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Maimonides List[edit]

Maimonides list of the levels of Tzedakah is floating on the first section without any context. —Preceding unsigned comment added by (talk) 16:28, 6 March 2010 (UTC)

RE: Maimonides' Highest Level - (level #1) of Giving: "Giving an interest-free loan to a person in need" -- how is this possibly more noble than an act of genuine tzedakah?

Suddenly,author's interpretation changed from levels 2-5: performing acts of tzedakah

  1. Giving tzedakah anonymously to an unknown recipient via a person (or public fund) which is trustworthy, wise, and can perform acts of tzedakah with your money in a most impeccable fashion.
  2. Giving tzedakah anonymously to a known recipient.
  3. Giving tzedakah publicly to an unknown recipient.
  4. Giving tzedakah before being asked.

I don't see how such a noble act should suddenly become specifically "interest free" - seems rather shallow and perpetuating old harmful stereotypes.

Maslowed (talk) 20:13, 3 April 2011 (UTC)

maslowed - i think you are confusing the two terms 'tzedakah' and 'hesed' (or its full 'gemilut hasadim') - tzedakah always refers to money, the other to all types of noble acts. happy to discuss this further. Soosim (talk) 03:40, 4 April 2011 (UTC)

Purim discussion[edit]

I moved the following text to here, since it was added more recently (and, in fact, directly references) the text immediately preceding it, with which it disagrees. Someone more well-versed in this topic than I might wish to sort it out. (I'm not sure what all those diacriticals are, either--probably someone's shot at using wiki markup.) Drasil 09:09, 7 January 2007 (UTC)

Ğ Ă ă Ĕ ĕ "On the holiday of Purim it is an obligation for every Jew to give two people food which is equivalent to a meal to increase happiness in the month of Adar which is the happiest time on the Jewish calendar."
Not so. It should be: On the holiday of Purim it is an obligation for every Jew to give Matanos LiEvyonim - gifts to the poor, meaning charity to at least 2 people. On Purim, it is actually an obligation to give charity to whichever poor person asks.
Mishloach Manos is giving one person at least two ready to eat foods of different blessings on Purim and it doesn't have to be to poor people. It says to give it Ish Lirayeihoo - a man to his friend. So we give it, men to men, ladies, to ladies.

Social justice needs mention of the Jewish tradition.[edit]

The article Social justice currently has nothing on social justice in the Jewish tradition. I do not consider myself competent to edit on this topic myself. Thank you. -- 09:45, 28 September 2007 (UTC)

Scope of Pe'ah obligation[edit]

First, if we're going to discuss the contemporary scope of the Pe'ah obligation, this isn't the right article: we should create a new article for the purpose and rename the current Pe'ah article to Pe'ah (tractate). Tzedakah is considered to be a distinct obligation independent of Pe'ah in Judaism. Second, stringing together classical sources on ones own in order to form a personal opinion about contemporary applicability is original research; all Wikipedia can do is quote notable contemporary halachic opinions about contemporary application and summarize the reasons why. The subject of Pe'ah is a particularly tricky one with a diversity of contemporary opinions, so original research is particularly problematic here. --Shirahadasha 03:32, 8 October 2007 (UTC)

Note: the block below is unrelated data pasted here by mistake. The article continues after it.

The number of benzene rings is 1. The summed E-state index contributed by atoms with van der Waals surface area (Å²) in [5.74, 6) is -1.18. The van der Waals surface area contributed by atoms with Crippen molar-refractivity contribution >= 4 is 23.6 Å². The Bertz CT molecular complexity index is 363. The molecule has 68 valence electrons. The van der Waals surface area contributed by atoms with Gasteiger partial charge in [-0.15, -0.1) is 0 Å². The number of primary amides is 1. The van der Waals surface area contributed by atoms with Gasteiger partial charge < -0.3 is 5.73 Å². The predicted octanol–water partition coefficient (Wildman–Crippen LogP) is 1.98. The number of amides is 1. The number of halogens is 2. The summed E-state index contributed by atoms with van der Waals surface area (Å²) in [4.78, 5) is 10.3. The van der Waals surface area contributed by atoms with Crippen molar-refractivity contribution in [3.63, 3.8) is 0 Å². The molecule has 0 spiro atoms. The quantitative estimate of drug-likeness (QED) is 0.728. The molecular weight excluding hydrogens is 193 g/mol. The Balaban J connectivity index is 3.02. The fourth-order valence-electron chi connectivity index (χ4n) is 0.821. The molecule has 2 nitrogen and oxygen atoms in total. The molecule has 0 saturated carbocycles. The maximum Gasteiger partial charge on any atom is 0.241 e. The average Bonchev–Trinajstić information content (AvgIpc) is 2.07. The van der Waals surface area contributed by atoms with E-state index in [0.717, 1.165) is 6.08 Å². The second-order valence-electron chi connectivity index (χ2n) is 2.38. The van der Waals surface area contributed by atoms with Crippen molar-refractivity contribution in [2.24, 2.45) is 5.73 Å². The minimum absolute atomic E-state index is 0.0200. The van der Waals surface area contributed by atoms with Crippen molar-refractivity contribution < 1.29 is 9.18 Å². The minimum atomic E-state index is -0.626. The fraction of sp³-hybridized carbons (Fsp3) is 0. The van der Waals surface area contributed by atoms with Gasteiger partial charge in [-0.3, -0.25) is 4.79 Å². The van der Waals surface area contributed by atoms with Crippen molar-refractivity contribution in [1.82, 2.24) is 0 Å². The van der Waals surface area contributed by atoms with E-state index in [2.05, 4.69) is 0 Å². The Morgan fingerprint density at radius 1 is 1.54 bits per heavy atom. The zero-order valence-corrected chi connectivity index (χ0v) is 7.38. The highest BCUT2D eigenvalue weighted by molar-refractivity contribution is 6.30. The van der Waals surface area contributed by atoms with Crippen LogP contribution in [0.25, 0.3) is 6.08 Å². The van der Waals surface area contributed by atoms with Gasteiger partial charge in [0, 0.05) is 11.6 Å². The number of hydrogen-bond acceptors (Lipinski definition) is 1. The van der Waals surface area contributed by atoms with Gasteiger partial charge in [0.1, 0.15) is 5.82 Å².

In the Bible[edit]

I have removed this section. The reason is that the Biblical passages it discussed describe the obligation of Pe'ah leaving gleanings of ones fields for the poor, but they do not use the word "Tzedakah", which is regarded as a separate obligation and topic. Accordingly, these passages can't be directly connected to tzedakah or presented as what "the Bible says" about it. It can certainly be argued that what came to be regarded as the obligation of Tzedakah arose by oral traditions connecting various Biblical passages and articulating a common theme among them, but this is a bit different from claiming that it's what the Bible says or that the concept is rooted in this set of biblical passages (as opposed to others.) This is particularly true because the Hebrew word used in the Bible (tzedek) connotes the concept of justice rather than charity, and the actual word is used (for example) in the context of requirements to establish courts of law and other obligations that we would tend to associate with "justice", so the map from the Bible to the current term is not obviously apparent and needs to be sourced. We need a reliable religious commentary here to connect the rabbinic and modern concepts of tzedakah with its Biblical roots and tell us which Biblical passages are regarded as relevant and what their relevance is. As stated above, editors' own efforts to identify what they believe are the pertinent Biblical passages are essentially original research. Best, --Shirahadasha (talk) 17:44, 6 March 2008 (UTC)

why the teshuva sidebar?[edit]

Although the sidebar on "teshuva" is nice, why does it belong here alongside the entry for tzedakah?

Bdenckla (talk) 17:18, 5 October 2011 (UTC)

well...i tend to agree that it isn't the most appropriate, but the word 'tzedakah' is in the teshuva template, so, maybe the real question is why is it there? and if we agree that tzedakah is one way to help 'do tshuva', then i guess it can stay. Soosim (talk) 17:43, 5 October 2011 (UTC)


Does Google Scholar support the page title being in a foreign language? Is the foreign language term commonly used in italics in English-language mainstream WP:RS texts? In ictu oculi (talk) 23:18, 23 October 2011 (UTC)

The fact that tzedakah is found in the Merriam-Webster Unabridged Dictionary [1] suggests that the word is actually English (and does not require italics according to Wikipedia:Manual of Style/Text formatting#Foreign terms). -- -- -- 23:04, 10 February 2016 (UTC)